Email is rapidly changing--trying to apply yesterday's strategy to today's most powerful marketing medium is a colossal missed opportunity and mistake.
Posted Sep 27, 2004
What's your company's email marketing strategy? Does it involve sending monthly newsletters promoting product/services? If so, you are not alone. This is the plan many businesses have adopted because it is fairly simple, it doesn't require too much thinking, it's flexible, and it closely mimics an organization's marketing style that existed before email became a marketing medium. Unfortunately, using this approach results in a limited chance for it to become a significantly successful medium for the business.
Email is a different medium from others for many reasons--just think: spam, filters, dynamic content, timely delivery, click-tracking, unsubscribe, animation, and many more. Does that sound like any other marketing medium you know? Nope. And it is rapidly changing--trying to apply yesterday's strategy to today's most powerful marketing medium is a colossal missed opportunity and mistake. In 1998, producing and sending an email newsletter was pretty slick stuff, and subscribers were happy to receive it, because they didn't receive many other email messages. Today, a newsletter is routine, and people are flooded with email messages.
For a business to maximize its email success, it needs to deliver value on a consistent basis. What is value? It can be very different for different people--what might be of value to one might be worthless to another. This is where research needs to drive strategy, and then be implemented in the email-marketing database. The best way to determine what customers want to receive from your business is to ask them. Sounds simple, but in reality most ideas are dreamed up by creative team people in a conference room, which is far from the true customer experience. The ideas that matter most to customers are discovered through talking with them about the things they like about your business, the ones they dislike, asking them how they would do it, and what would be ideal. This type of customer dialogue will lead you to the strategy that delivers value into the customer's inbox.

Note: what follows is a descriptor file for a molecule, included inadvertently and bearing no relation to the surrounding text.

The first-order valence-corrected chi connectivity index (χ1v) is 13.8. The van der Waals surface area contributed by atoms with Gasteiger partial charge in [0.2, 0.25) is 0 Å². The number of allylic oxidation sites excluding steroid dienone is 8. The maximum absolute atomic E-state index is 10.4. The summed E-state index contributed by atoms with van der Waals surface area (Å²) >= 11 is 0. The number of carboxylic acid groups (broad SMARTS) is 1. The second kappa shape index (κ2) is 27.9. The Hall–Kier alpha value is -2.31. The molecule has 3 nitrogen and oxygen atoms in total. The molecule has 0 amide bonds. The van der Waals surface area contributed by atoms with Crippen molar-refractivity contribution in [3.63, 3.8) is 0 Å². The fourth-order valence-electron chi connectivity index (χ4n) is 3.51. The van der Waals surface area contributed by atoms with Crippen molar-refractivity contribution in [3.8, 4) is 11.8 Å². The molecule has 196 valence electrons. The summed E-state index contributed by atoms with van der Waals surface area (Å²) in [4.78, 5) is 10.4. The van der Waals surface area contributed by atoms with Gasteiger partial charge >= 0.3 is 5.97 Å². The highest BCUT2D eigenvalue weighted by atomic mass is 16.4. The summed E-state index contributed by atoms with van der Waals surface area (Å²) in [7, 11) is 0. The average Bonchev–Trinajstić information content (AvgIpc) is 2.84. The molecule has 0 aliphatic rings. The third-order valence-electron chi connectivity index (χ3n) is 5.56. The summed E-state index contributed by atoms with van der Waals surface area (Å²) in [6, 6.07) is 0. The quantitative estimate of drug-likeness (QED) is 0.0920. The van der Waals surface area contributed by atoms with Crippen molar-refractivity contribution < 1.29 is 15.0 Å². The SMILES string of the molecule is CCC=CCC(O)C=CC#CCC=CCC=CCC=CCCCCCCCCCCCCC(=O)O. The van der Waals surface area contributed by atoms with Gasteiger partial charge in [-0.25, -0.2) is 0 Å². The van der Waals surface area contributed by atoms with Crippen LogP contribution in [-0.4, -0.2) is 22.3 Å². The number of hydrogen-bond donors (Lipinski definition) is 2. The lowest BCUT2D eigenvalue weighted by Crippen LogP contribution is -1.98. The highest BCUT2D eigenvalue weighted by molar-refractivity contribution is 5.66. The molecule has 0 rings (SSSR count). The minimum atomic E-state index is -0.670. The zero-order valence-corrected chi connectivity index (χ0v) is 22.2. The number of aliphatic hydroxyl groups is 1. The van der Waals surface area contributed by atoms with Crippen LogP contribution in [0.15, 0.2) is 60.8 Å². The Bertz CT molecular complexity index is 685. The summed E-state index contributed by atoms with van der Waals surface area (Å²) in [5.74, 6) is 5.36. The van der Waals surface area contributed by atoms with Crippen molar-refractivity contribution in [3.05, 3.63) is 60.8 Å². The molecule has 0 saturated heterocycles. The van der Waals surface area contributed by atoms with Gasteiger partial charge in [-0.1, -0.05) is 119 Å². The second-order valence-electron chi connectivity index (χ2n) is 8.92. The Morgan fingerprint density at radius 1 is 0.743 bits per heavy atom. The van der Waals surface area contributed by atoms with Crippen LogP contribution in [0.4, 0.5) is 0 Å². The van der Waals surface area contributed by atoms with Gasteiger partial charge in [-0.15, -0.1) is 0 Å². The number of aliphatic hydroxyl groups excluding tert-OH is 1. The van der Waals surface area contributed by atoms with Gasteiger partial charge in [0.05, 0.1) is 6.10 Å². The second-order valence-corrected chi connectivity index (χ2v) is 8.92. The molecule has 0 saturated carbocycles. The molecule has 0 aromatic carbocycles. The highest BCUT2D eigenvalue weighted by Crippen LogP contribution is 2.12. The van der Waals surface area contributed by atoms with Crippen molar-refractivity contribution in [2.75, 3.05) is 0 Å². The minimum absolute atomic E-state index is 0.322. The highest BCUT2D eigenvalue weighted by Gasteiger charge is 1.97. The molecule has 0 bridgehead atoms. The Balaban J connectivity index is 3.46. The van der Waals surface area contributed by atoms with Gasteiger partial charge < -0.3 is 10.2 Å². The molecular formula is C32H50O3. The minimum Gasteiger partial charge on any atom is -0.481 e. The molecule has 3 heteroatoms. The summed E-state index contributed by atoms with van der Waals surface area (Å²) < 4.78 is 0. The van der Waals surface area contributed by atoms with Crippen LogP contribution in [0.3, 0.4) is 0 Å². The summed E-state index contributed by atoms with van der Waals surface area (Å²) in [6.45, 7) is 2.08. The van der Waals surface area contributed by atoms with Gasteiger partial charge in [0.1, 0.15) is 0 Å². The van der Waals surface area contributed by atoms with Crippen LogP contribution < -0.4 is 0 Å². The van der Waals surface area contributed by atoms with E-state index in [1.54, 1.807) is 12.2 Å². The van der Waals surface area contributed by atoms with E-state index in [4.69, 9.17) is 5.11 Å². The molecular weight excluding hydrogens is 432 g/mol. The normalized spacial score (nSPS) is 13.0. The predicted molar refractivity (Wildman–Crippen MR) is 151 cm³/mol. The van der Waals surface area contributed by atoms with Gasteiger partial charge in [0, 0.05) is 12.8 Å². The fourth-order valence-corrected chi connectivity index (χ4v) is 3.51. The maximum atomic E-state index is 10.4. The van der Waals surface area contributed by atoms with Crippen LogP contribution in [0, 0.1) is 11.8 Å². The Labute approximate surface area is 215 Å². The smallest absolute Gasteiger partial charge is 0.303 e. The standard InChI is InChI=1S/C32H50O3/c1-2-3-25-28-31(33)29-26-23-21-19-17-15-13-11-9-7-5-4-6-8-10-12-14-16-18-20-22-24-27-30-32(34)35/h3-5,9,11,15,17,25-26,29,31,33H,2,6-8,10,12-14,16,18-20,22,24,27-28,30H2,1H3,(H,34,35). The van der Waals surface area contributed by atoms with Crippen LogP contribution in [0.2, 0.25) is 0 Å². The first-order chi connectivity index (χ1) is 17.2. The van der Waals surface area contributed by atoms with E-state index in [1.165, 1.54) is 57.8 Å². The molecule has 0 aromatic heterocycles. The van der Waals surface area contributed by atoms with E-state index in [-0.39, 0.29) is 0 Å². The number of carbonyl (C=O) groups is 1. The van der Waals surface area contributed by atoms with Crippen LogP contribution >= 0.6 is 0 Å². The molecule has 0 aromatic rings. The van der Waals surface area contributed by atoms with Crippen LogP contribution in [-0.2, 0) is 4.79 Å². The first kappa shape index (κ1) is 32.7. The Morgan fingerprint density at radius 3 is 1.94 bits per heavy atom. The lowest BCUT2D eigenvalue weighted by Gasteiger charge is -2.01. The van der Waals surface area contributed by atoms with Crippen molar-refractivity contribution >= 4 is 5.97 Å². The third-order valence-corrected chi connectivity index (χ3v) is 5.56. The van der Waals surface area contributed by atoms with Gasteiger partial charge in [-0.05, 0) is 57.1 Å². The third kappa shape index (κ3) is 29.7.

You still might want to make an email newsletter part of your communications, but make sure it includes the following:
PERSONALIZE Include their name. Incorporate content that is relevant to them, and exclude stuff that is not. We've seen personalization improve click rates by more than 200 percent.
CUSTOMIZE Allow subscribers to pick and choose different types of content. Choices will improve every email marketing performance metric (subscribe rate, open rate, click rate, conversion rate, etc.) and make your subscribers more loyal.
MAKE IT CONSISTENT Email is a dialogue medium with a rhythm and tempo to it. Messages sent on regular days, whether it is daily, weekly, or monthly, create a better subscriber experience. Subscribers will begin to consciously and unconsciously make reviewing your messages part of their routine.
DIFFERENTIATE Almost every industry today is highly competitive. If you just have a product, and little differentiation, you probably won't be in business long. A quality product is just the entry fee to be in business. Same goes for an email newsletter. You must send something more than just a product to hock. Design it to provide more information than just a sales pitch and PR, but something that can help subscribers in their day or might be of interest.
Remember, a subscriber has given your business a unique opportunity to send them an email message--make the most of it by providing them information of value and in a way that makes sense to them. If you don't eventually they will begin ignoring all of your email messages and deem them irrelevant.
About the Author
Kevin Burke is the strategy leader with Lucid Marketing, a marketing service company that builds relationships between moms and consumer brand companies. Kevin can be reached at (877) 260-1330 or Kevin_Burke@lucidmarketing.com
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